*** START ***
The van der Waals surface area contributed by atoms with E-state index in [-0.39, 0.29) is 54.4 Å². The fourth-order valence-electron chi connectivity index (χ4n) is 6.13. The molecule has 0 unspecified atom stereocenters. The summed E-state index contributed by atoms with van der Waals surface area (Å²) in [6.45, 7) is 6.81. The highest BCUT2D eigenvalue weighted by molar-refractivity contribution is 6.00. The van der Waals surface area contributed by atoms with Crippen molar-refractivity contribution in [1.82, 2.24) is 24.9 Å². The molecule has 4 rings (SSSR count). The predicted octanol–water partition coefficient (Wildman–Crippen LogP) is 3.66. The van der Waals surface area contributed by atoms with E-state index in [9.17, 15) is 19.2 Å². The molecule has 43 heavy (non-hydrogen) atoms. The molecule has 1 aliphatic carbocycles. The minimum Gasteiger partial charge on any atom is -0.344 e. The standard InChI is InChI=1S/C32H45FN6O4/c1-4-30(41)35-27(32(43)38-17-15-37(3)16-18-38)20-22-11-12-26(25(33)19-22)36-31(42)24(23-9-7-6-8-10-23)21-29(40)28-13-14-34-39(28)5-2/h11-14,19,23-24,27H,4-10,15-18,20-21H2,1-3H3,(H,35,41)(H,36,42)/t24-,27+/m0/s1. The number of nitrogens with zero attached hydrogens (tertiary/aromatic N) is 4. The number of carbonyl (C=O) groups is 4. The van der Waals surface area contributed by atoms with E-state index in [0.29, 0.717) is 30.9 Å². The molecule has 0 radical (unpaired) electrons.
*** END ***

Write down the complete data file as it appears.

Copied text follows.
The van der Waals surface area contributed by atoms with E-state index in [-0.39, 0.29) is 54.4 Å². The fourth-order valence-electron chi connectivity index (χ4n) is 6.13. The molecule has 0 unspecified atom stereocenters. The summed E-state index contributed by atoms with van der Waals surface area (Å²) in [6.45, 7) is 6.81. The highest BCUT2D eigenvalue weighted by molar-refractivity contribution is 6.00. The van der Waals surface area contributed by atoms with Crippen molar-refractivity contribution in [1.82, 2.24) is 24.9 Å². The molecule has 4 rings (SSSR count). The predicted octanol–water partition coefficient (Wildman–Crippen LogP) is 3.66. The van der Waals surface area contributed by atoms with E-state index in [9.17, 15) is 19.2 Å². The molecule has 43 heavy (non-hydrogen) atoms. The molecule has 1 aliphatic carbocycles. The minimum Gasteiger partial charge on any atom is -0.344 e. The standard InChI is InChI=1S/C32H45FN6O4/c1-4-30(41)35-27(32(43)38-17-15-37(3)16-18-38)20-22-11-12-26(25(33)19-22)36-31(42)24(23-9-7-6-8-10-23)21-29(40)28-13-14-34-39(28)5-2/h11-14,19,23-24,27H,4-10,15-18,20-21H2,1-3H3,(H,35,41)(H,36,42)/t24-,27+/m0/s1. The number of nitrogens with zero attached hydrogens (tertiary/aromatic N) is 4. The number of carbonyl (C=O) groups is 4. The van der Waals surface area contributed by atoms with E-state index in [0.29, 0.717) is 30.9 Å². The molecule has 0 radical (unpaired) electrons.